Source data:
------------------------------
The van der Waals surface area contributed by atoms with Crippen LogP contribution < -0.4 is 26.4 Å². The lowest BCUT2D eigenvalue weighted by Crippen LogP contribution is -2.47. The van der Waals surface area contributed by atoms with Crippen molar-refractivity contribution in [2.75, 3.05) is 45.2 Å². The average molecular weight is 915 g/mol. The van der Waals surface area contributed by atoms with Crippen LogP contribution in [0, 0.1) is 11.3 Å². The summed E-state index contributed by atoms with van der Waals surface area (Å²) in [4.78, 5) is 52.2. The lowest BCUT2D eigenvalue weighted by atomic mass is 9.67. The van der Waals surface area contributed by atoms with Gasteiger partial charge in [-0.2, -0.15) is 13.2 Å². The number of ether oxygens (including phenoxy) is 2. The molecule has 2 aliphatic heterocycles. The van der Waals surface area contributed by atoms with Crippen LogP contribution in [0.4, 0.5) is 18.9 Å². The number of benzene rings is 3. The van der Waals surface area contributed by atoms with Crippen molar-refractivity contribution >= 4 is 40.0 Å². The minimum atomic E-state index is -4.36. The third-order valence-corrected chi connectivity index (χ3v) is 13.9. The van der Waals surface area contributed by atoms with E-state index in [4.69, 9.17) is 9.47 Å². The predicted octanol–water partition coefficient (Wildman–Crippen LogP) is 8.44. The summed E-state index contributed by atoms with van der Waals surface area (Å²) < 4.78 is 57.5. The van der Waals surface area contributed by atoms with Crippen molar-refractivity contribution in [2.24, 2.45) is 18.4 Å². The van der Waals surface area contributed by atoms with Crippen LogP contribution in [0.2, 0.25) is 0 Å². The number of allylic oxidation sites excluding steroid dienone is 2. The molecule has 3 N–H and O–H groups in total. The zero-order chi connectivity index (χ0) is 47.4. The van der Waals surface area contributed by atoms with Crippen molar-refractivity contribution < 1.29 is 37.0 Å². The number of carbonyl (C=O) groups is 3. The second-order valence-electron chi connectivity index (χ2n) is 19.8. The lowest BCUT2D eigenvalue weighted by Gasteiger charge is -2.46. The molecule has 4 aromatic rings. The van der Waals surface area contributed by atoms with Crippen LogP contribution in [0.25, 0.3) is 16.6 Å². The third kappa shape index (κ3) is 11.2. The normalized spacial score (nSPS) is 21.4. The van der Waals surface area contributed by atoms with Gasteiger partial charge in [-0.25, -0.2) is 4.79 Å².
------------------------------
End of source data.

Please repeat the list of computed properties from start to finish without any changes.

The van der Waals surface area contributed by atoms with Crippen LogP contribution < -0.4 is 26.4 Å². The lowest BCUT2D eigenvalue weighted by Crippen LogP contribution is -2.47. The van der Waals surface area contributed by atoms with Crippen molar-refractivity contribution in [2.75, 3.05) is 45.2 Å². The average molecular weight is 915 g/mol. The van der Waals surface area contributed by atoms with Crippen LogP contribution in [0, 0.1) is 11.3 Å². The summed E-state index contributed by atoms with van der Waals surface area (Å²) in [4.78, 5) is 52.2. The lowest BCUT2D eigenvalue weighted by atomic mass is 9.67. The van der Waals surface area contributed by atoms with Gasteiger partial charge in [-0.2, -0.15) is 13.2 Å². The number of ether oxygens (including phenoxy) is 2. The molecule has 2 aliphatic heterocycles. The van der Waals surface area contributed by atoms with Crippen LogP contribution in [0.4, 0.5) is 18.9 Å². The number of benzene rings is 3. The van der Waals surface area contributed by atoms with Crippen molar-refractivity contribution >= 4 is 40.0 Å². The minimum atomic E-state index is -4.36. The third-order valence-corrected chi connectivity index (χ3v) is 13.9. The van der Waals surface area contributed by atoms with E-state index in [4.69, 9.17) is 9.47 Å². The predicted octanol–water partition coefficient (Wildman–Crippen LogP) is 8.44. The summed E-state index contributed by atoms with van der Waals surface area (Å²) < 4.78 is 57.5. The van der Waals surface area contributed by atoms with Crippen molar-refractivity contribution in [2.24, 2.45) is 18.4 Å². The van der Waals surface area contributed by atoms with Crippen LogP contribution in [0.2, 0.25) is 0 Å². The number of allylic oxidation sites excluding steroid dienone is 2. The molecule has 3 N–H and O–H groups in total. The zero-order chi connectivity index (χ0) is 47.4. The van der Waals surface area contributed by atoms with Crippen molar-refractivity contribution < 1.29 is 37.0 Å². The number of carbonyl (C=O) groups is 3. The second-order valence-electron chi connectivity index (χ2n) is 19.8. The lowest BCUT2D eigenvalue weighted by Gasteiger charge is -2.46. The molecule has 4 aromatic rings. The van der Waals surface area contributed by atoms with Crippen LogP contribution in [0.25, 0.3) is 16.6 Å². The third kappa shape index (κ3) is 11.2. The normalized spacial score (nSPS) is 21.4. The van der Waals surface area contributed by atoms with Gasteiger partial charge in [-0.25, -0.2) is 4.79 Å².